NEW research on trends in contract wins
Government contracting is fiercely competitive today. Often, what drives your chance of capturing a win includes having a competitively-priced, unique or timely offering, or being small-business certified. One important factor in any win is whether your company is the contract incumbent, having already done business with the agency. Traditionally, being the incumbent gives you a competitive edge though the market is changing.
New research on winners and losers
Grant Thornton’s (GT) 2016 Government Contractor Survey collected and analyzed data from companies who primarily do business with the federal government during Fiscal Year 2016. For six years, this survey has shed light on how companies compete for contracts.
According to the survey, the incumbent win rate dropped 21% from 2015 to 2016. Now, just over half of incumbents are winning contracts with agencies with whom they have previously done business. Also, win rates for companies bidding on new contracts declined to 26%, the lowest rate in six years. So, not only have incumbents suffered, but new proposal wins have decreased.
Why the sudden decrease?
Government policy changes
Government initiatives to increase efficiency, reduce waste or strengthen federal procurement affect the marketplace. For example, competitive bidding has always been a requirement in the procurement system, but became a much bigger priority during Obama’s presidency. According to GT’s survey, the win rate decline for new proposals and incumbents means “that competition is increasing and possibly driving down pricing and profit percentages on federal contracts.” To counter increased competition, many contractors are lowering prices.
Lowest Price Technically Acceptable (LPTA)
Government agencies are continually on the hunt for low-priced, high-quality offerings. Contractors with lower pricing are often more competitive regardless of product or service quality. More and more, agencies are awarding contracts not based on value, but price -- the Lowest-Price Technically Acceptable (LPTA). For more details on LPTA, check out the Federal Acquisition Regulations (FAR).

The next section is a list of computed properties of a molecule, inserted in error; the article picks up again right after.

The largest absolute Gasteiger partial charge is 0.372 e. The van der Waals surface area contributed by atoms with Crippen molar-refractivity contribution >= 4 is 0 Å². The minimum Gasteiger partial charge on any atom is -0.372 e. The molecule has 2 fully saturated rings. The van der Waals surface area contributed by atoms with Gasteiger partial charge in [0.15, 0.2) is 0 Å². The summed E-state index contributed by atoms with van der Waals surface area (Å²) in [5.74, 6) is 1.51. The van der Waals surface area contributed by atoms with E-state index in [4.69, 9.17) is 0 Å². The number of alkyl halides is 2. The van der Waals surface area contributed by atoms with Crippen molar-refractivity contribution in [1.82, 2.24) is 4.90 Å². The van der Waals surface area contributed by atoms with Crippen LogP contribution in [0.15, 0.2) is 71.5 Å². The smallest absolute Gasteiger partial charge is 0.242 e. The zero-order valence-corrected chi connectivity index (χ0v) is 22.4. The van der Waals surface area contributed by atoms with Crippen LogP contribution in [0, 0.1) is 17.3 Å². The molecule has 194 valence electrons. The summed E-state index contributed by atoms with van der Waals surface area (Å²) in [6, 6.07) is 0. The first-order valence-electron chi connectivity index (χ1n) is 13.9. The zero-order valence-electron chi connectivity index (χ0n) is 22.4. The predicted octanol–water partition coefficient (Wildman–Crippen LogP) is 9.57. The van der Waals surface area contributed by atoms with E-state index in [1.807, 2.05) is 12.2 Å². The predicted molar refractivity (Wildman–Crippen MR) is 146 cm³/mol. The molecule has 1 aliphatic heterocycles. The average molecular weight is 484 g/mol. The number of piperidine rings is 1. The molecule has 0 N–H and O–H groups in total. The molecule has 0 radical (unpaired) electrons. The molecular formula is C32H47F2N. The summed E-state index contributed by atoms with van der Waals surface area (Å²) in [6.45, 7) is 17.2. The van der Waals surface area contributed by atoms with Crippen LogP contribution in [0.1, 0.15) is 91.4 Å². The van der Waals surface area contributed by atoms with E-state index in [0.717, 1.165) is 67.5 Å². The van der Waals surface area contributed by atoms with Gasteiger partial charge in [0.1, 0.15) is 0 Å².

Pricing is one factor drving a decline in incumbent wins. To be more competitive, non-incumbents can offer the same products or services at a lower cost. Agencies looking to spend less now often value cost savings over an incumbent’s past performance. Thus, incumbents can lose contracts simply due to price pressures.
Be more competitive
One constant in the federal marketplace is change! Being an incumbent today no longer means automatic new wins. Contractors must innovate to compete and according to GT, “look at their current pricing techniques to determine if adjustments are necessary to win greater percentages of proposals.” In addition to pricing, both the proposal and solution must be unique and timely. Given the current climate, pricing must be competitive until agencies start to diverge from awards based on LPTA. Reach out to the Winvale team now for more insights and top tips for GSA contracts.
About Morgan Taylor
Morgan Taylor is a Consultant for Winvale’s Professional Services Department. Her career at Winvale began in 2017 as a Business Development and Consulting Intern. Since 2018, Morgan has served as a full time Consultant with Winvale where she provides GSA Schedule acquisition and maintenance support to her clients. Morgan is a graduate of James Madison University with a Bachelor of Arts Degree in International Affairs and Spanish Language and minors in Political Science and Latin American & Caribbean Studies. Morgan is currently a member of the National Contract Management Association (NCMA).